Bump Stock Instructions

So the other shoe finally dropped. As you likely know by now, the Bureau of Alcohol, Tobacco, Firearms, and Explosives (ATF) recently announced its amended ruling on bump stock-type devices. Following President Trump’s demands, the ATF ruled that all bump stocks now fall within the definition of “machinegun” under federal law.

In short, following the Las Vegas shooting, Trump decided these devices needed to go, so he demanded ATF change its ruling. Meanwhile, the NRA, while publicly stating its disappointment in the ban, mostly maintained support of the president.

Conversely, the Firearms Policy Coalition (FPC), with Tim Harmsen of Military Arms Channel fame as plaintiff, filed suit. Lead counsel in this suit includes Joshua Prince and Adam Kraut, known civil rights attorneys. But only time will tell if FPC and its allies can successfully get the ruling overturned.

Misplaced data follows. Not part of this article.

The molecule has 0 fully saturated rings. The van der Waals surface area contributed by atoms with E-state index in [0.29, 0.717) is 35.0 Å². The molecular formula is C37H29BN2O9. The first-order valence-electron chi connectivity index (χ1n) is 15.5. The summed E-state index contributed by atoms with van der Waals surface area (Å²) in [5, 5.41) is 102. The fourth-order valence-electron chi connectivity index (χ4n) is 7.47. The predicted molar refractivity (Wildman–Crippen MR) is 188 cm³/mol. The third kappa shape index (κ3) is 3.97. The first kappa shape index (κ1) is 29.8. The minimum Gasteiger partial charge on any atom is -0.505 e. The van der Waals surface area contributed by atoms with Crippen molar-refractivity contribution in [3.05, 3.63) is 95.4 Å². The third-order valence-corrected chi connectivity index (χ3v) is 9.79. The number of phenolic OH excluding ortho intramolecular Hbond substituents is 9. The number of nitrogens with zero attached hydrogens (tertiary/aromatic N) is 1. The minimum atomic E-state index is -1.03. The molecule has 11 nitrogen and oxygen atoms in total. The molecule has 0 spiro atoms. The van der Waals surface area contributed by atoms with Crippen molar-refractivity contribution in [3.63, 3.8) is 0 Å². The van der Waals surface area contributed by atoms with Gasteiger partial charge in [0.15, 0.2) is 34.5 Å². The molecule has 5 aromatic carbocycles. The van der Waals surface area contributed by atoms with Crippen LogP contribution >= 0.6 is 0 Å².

In the meantime, the ruling now requires all device owners to destroy their devices or abandon them at a local ATF office. If choosing to destroy the device, it is the owner’s responsibility to ensure the device is rendered incapable of being readily restored to its intended function, according to ATF.

For anyone wishing to abandon their device, you can visit Local ATF Offices to find a location near you. For those planning to destroy their device, see the list of destruction instruction links, by manufacturer, below:

ATF Bump Stock Destruction Information

All bump stock owners have 90 days from the date of publication to comply by either abandoning or destroying their device. Failure to do so would put owners in direct violation of federal law.

The ATF has compiled a lot of information regarding the new ruling; for more, visit atf.gov.

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